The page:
It might help to remember this: Just when you think they are getting sick of hearing your message, whether that message is a name change or any other, your target audiences are barely beginning to pay attention to it. You become tired of hearing it because you\'ve been dealing with it for months, and sometimes years, and have been thinking about it internally 24 hours a day, but they have many hundreds and sometimes thousands of messages they have to filter through their minds every day. Give your message a fighting chance by making your way through the clutter in their minds.

    Spend time creating a thorough strategy for this, and every other, message you have to share. Yes, it\'s that important or you wouldn\'t be making it in the first place.

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  1. What is the one thing the Hoosier legal status quo hates more than a whistleblower? A lawyer whistleblower taking on the system man to man. That must never be rewarded, must always, always, always be punished, lest the whole rotten tree be felled.

  2. I want to post this to keep this tread alive and hope more of David's former clients might come forward. In my case, this coward of a man represented me from June 2014 for a couple of months before I fired him. I knew something was wrong when he blatantly lied about what he had advised me in my contentious and unfortunate divorce trial. His impact on the proceedings cast a very long shadow and continues to impact me after a lengthy 19 month divorce. I would join a class action suit.

  3. The dispute in LB Indiana regarding lake front property rights is typical of most beach communities along our Great Lakes. Simply put, communication to non owners when visiting the lakefront would be beneficial. The Great Lakes are designated navigational waters (including shorelines). The high-water mark signifies the area one is able to navigate. This means you can walk, run, skip, etc. along the shores. You can't however loiter, camp, sunbath in front of someones property. Informational signs may be helpful to owners and visitors. Our Great Lakes are a treasure that should be enjoyed by all. PS We should all be concerned that the Long Beach, Indiana community is on septic systems.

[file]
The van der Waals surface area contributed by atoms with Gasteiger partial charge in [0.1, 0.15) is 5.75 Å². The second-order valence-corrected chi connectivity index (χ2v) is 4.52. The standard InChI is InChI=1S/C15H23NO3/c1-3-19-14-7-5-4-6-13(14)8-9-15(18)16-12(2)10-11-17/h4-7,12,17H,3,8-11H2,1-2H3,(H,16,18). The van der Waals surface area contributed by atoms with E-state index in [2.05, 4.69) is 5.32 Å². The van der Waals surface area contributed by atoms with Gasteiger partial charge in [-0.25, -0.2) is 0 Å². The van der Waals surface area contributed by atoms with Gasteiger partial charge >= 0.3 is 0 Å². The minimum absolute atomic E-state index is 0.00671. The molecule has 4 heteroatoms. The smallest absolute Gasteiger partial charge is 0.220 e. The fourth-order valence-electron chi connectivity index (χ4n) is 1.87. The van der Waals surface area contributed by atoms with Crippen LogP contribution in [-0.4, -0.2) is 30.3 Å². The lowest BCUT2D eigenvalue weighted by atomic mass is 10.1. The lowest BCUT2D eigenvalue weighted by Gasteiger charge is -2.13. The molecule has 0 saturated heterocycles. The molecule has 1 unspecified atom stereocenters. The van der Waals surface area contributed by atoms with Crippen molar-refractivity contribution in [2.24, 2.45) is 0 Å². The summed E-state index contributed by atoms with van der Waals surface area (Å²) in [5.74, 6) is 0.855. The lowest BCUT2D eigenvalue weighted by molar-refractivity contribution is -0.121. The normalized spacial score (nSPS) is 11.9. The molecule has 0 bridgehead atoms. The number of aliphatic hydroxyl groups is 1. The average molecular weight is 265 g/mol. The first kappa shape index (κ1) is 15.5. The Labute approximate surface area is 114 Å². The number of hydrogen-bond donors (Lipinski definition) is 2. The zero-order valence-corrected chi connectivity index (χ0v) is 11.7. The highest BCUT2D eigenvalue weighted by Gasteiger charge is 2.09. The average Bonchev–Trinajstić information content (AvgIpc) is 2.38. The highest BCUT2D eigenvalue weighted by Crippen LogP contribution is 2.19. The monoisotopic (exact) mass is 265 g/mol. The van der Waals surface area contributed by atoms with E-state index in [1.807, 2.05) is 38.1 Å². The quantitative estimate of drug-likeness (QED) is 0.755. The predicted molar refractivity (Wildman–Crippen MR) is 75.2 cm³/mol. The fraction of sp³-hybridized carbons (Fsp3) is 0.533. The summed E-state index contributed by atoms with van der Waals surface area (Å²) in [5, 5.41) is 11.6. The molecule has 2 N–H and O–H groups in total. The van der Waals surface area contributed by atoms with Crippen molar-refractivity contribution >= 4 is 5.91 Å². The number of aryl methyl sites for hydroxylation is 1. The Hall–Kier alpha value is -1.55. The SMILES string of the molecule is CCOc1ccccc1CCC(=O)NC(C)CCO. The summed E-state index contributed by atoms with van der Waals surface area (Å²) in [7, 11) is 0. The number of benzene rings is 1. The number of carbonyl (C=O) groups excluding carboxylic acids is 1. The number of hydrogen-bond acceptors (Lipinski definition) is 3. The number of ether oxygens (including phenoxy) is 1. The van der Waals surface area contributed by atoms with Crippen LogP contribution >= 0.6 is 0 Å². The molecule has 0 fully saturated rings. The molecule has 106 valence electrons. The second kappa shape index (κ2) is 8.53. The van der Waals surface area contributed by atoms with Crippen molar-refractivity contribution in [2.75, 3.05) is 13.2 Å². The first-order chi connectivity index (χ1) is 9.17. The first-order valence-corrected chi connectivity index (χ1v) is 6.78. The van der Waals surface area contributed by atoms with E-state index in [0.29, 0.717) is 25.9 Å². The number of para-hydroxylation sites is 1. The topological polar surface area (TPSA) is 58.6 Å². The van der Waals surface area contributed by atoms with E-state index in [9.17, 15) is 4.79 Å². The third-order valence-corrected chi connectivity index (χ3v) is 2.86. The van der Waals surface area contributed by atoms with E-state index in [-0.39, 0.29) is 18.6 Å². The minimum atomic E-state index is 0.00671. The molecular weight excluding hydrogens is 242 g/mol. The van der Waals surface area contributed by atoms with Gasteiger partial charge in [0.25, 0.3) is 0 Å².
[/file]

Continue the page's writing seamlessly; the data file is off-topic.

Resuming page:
4. Dear Fan, let me help you correct the title to your post. "ACLU is [Left] most of the time" will render it accurate. Just google it if you doubt that I am, err, "right" about this: "By the mid-1930s, Roger Nash Baldwin had carved out a well-established reputation as America’s foremost civil libertarian. He was, at the same time, one of the nation’s leading figures in left-of-center circles. Founder and long time director of the American Civil Liberties Union, Baldwin was a firm Popular Fronter who believed that forces on the left side of the political spectrum should unite to ward off the threat posed by right-wing aggressors and to advance progressive causes. Baldwin’s expansive civil liberties perspective, coupled with his determined belief in the need for sweeping socioeconomic change, sometimes resulted in contradictory and controversial pronouncements. That made him something of a lightning rod for those who painted the ACLU with a red brush." http://www.harvardsquarelibrary.org/biographies/roger-baldwin-2/ "[George Soros underwrites the ACLU' which It supports open borders, has rushed to the defense of suspected terrorists and their abettors, and appointed former New Left terrorist Bernardine Dohrn to its Advisory Board." http://www.discoverthenetworks.org/viewSubCategory.asp?id=1237 "The creation of non-profit law firms ushered in an era of progressive public interest firms modeled after already established like the National Association for the Advancement of Colored People ("NAACP") and the American Civil Liberties Union ("ACLU") to advance progressive causes from the environmental protection to consumer advocacy." https://en.wikipedia.org/wiki/Cause_lawyering

  5. Mr. Foltz: Your comment that the ACLU is "one of the most wicked and evil organizations in existence today" clearly shows you have no real understanding of what the ACLU does for Americans. The fact that the state is paying out so much in legal fees to the ACLU is clear evidence the ACLU is doing something right, defending all of us from laws that are unconstitutional. The ACLU is the single largest advocacy group for the US Constitution. Every single citizen of the United States owes some level of debt to the ACLU for defending our rights.